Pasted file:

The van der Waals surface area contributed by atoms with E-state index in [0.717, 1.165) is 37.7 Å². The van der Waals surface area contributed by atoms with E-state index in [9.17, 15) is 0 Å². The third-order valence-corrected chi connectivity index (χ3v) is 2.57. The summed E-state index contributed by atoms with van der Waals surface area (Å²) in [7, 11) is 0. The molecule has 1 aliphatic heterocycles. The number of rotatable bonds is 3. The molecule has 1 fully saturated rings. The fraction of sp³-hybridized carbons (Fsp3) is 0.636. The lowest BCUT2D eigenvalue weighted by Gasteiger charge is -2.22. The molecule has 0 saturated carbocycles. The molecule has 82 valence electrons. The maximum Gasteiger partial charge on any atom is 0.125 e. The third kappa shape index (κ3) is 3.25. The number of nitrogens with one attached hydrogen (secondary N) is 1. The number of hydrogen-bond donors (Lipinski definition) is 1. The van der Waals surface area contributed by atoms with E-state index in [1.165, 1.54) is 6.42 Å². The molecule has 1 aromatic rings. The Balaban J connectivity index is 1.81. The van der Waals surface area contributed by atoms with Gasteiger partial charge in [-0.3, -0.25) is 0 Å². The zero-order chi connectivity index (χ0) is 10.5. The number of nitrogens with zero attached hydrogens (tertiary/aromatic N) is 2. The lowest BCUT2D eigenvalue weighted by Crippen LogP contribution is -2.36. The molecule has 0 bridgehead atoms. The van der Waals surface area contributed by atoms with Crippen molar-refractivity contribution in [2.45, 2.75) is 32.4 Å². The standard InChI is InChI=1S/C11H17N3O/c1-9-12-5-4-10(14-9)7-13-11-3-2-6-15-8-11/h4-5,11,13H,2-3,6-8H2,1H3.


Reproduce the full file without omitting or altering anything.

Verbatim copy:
The van der Waals surface area contributed by atoms with E-state index in [0.717, 1.165) is 37.7 Å². The van der Waals surface area contributed by atoms with E-state index in [9.17, 15) is 0 Å². The third-order valence-corrected chi connectivity index (χ3v) is 2.57. The summed E-state index contributed by atoms with van der Waals surface area (Å²) in [7, 11) is 0. The molecule has 1 aliphatic heterocycles. The number of rotatable bonds is 3. The molecule has 1 fully saturated rings. The fraction of sp³-hybridized carbons (Fsp3) is 0.636. The lowest BCUT2D eigenvalue weighted by Gasteiger charge is -2.22. The molecule has 0 saturated carbocycles. The molecule has 82 valence electrons. The maximum Gasteiger partial charge on any atom is 0.125 e. The third kappa shape index (κ3) is 3.25. The number of nitrogens with one attached hydrogen (secondary N) is 1. The number of hydrogen-bond donors (Lipinski definition) is 1. The van der Waals surface area contributed by atoms with E-state index in [1.165, 1.54) is 6.42 Å². The molecule has 1 aromatic rings. The Balaban J connectivity index is 1.81. The van der Waals surface area contributed by atoms with Gasteiger partial charge in [-0.3, -0.25) is 0 Å². The zero-order chi connectivity index (χ0) is 10.5. The number of nitrogens with zero attached hydrogens (tertiary/aromatic N) is 2. The lowest BCUT2D eigenvalue weighted by Crippen LogP contribution is -2.36. The molecule has 0 bridgehead atoms. The van der Waals surface area contributed by atoms with Crippen molar-refractivity contribution in [2.45, 2.75) is 32.4 Å². The standard InChI is InChI=1S/C11H17N3O/c1-9-12-5-4-10(14-9)7-13-11-3-2-6-15-8-11/h4-5,11,13H,2-3,6-8H2,1H3.